Nothing Like the Real Thing (As opposed to Dick Cheney’s Version of History)

Dick Cheney is on the circuit talking about events surrounding his possible departure from the vice presidential re-election campaign in 2004.

Here’s a piece of a chat I had with John Roberts in April 2008 on CNN about Cheney discussing The Italian Letter, the book I wrote with my colleague Knut Royce:

PETER EISNER, CO-AUTHOR, “THE ITALIAN LETTER”: We found out that, as a result of Cheney’s role in developing the march toward war in Iraq, Rove started to question, has he gone too far; is he a little bit too much out there for us for running again in 2004?

So, Rove started to talk to people, particularly Grover Norquist, and, in turn, to conservative financial backers, just gently, to say, do we really want him on the ticket? It’s an outrageous thing to say. And it really upset Cheney, when he found out about it. And it was squelched quickly. But the bad blood between Rove and Cheney, as a result, exists to this day.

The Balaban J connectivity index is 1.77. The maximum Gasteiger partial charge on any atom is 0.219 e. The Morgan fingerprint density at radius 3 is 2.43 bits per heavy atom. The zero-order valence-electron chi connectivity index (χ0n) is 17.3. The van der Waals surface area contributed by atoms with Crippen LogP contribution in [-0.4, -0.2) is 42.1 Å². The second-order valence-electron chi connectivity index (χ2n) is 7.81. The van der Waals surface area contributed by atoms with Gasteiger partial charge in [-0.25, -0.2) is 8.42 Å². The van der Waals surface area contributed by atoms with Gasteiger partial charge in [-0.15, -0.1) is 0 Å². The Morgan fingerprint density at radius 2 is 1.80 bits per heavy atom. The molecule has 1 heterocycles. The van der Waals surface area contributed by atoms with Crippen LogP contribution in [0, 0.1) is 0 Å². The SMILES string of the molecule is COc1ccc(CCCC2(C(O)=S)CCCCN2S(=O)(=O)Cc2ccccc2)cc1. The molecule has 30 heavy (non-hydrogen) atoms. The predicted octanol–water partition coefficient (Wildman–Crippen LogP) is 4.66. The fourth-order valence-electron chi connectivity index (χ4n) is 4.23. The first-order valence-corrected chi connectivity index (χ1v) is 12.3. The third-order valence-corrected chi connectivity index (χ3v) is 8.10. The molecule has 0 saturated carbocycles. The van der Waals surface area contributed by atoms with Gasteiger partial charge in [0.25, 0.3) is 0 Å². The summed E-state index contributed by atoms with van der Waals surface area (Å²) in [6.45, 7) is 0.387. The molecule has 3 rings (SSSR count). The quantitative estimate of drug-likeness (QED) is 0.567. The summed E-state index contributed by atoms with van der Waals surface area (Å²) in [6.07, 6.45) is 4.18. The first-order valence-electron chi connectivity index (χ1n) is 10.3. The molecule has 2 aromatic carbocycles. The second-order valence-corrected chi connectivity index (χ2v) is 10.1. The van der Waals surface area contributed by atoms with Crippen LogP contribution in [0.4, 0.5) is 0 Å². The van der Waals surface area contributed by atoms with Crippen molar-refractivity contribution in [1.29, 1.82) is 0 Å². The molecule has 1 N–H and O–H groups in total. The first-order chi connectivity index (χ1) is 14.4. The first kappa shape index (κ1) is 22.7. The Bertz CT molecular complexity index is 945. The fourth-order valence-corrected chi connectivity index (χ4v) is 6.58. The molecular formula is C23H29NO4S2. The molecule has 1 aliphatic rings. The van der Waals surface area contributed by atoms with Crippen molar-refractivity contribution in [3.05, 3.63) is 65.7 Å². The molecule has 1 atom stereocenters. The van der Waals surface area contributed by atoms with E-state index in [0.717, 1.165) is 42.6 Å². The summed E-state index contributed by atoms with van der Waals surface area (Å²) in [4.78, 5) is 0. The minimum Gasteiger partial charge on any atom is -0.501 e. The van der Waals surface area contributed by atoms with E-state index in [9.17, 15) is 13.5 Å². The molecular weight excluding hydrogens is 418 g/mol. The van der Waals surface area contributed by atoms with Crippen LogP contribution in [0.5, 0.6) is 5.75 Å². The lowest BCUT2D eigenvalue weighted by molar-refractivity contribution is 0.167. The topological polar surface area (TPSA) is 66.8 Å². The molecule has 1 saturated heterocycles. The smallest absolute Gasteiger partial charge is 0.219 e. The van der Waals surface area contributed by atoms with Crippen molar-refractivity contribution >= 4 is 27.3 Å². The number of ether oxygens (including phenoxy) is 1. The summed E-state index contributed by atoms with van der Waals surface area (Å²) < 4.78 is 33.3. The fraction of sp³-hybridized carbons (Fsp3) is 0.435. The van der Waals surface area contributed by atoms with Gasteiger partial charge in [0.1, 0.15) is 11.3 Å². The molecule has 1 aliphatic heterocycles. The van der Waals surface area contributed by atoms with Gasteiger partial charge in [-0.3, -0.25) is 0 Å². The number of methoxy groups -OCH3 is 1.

ROBERTS (voice-over): The Rove-Cheney drama is just the latest revelation in a complicated story that began more than four years ago and continues to this day. But how did we get here?

One of many key players in the run-up to the war, the White House Iraq Group — its mission, claims Eisner, to sell the war in Iraq to the American public by whipping up fear about Iraq’s nuclear program. In 2003, what looked like the perfect smoking gun emerged, a letter now known as the “Italian letter,” supposedly documenting Niger’s intentions to sell uranium to Saddam Hussein.

The only problem, the letter was a fake.

Truth is, even Cheney’s conservative buddies in the Bush administration thought he was off the deep end. Former aides to Cheney thought that by the time he reached the presidency, his personality and actions had changed, and they questioned his rationality for pushing the Iraq War. After my comments on CNN, Cheney and the White House issued a denial. Now, struggling to find news in Cheney’s tell-little memoir, they drag out the resignation passage, revealing little, if anything.

Cheney and his cohorts manufactured the cause for war in Iraq, and it wasn’t just cherry-picking. They promoted a story that the US intelligence community agreed had never existed — Saddam purchasing yellowcake in Niger. To this hour, he and Bush and their cohorts say they “acted on the best intelligence available at the time.” That is a lie.

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Filed under Bush, Intelligence, Middle East, Politics

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